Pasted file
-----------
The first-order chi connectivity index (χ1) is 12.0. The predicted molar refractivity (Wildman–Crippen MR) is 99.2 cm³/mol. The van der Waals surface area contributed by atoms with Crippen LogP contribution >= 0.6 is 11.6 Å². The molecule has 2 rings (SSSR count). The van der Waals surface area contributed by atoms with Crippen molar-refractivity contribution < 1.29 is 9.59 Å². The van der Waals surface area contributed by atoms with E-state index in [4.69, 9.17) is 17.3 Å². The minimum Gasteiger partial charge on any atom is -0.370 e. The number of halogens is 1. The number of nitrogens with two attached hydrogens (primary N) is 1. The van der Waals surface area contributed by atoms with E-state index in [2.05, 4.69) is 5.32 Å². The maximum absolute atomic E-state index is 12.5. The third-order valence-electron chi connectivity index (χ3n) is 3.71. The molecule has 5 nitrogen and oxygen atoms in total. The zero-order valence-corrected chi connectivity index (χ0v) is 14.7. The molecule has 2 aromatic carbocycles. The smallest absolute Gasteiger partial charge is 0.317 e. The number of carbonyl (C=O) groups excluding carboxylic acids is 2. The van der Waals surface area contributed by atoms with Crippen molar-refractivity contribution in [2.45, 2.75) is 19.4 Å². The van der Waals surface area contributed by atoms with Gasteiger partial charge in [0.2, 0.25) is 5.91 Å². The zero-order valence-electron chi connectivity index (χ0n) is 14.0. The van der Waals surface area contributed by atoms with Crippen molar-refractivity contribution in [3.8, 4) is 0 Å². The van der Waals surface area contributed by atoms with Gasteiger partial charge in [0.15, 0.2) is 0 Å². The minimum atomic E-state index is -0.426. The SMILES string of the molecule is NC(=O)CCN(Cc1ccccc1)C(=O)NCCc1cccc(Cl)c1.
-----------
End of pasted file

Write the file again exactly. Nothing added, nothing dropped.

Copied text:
The first-order chi connectivity index (χ1) is 12.0. The predicted molar refractivity (Wildman–Crippen MR) is 99.2 cm³/mol. The van der Waals surface area contributed by atoms with Crippen LogP contribution >= 0.6 is 11.6 Å². The molecule has 2 rings (SSSR count). The van der Waals surface area contributed by atoms with Crippen molar-refractivity contribution < 1.29 is 9.59 Å². The van der Waals surface area contributed by atoms with E-state index in [4.69, 9.17) is 17.3 Å². The minimum Gasteiger partial charge on any atom is -0.370 e. The number of halogens is 1. The number of nitrogens with two attached hydrogens (primary N) is 1. The van der Waals surface area contributed by atoms with E-state index in [2.05, 4.69) is 5.32 Å². The maximum absolute atomic E-state index is 12.5. The third-order valence-electron chi connectivity index (χ3n) is 3.71. The molecule has 5 nitrogen and oxygen atoms in total. The zero-order valence-corrected chi connectivity index (χ0v) is 14.7. The molecule has 2 aromatic carbocycles. The smallest absolute Gasteiger partial charge is 0.317 e. The number of carbonyl (C=O) groups excluding carboxylic acids is 2. The van der Waals surface area contributed by atoms with Crippen molar-refractivity contribution in [2.45, 2.75) is 19.4 Å². The van der Waals surface area contributed by atoms with Gasteiger partial charge in [0.2, 0.25) is 5.91 Å². The zero-order valence-electron chi connectivity index (χ0n) is 14.0. The van der Waals surface area contributed by atoms with Crippen molar-refractivity contribution in [3.8, 4) is 0 Å². The van der Waals surface area contributed by atoms with Gasteiger partial charge in [0.15, 0.2) is 0 Å². The minimum atomic E-state index is -0.426. The SMILES string of the molecule is NC(=O)CCN(Cc1ccccc1)C(=O)NCCc1cccc(Cl)c1.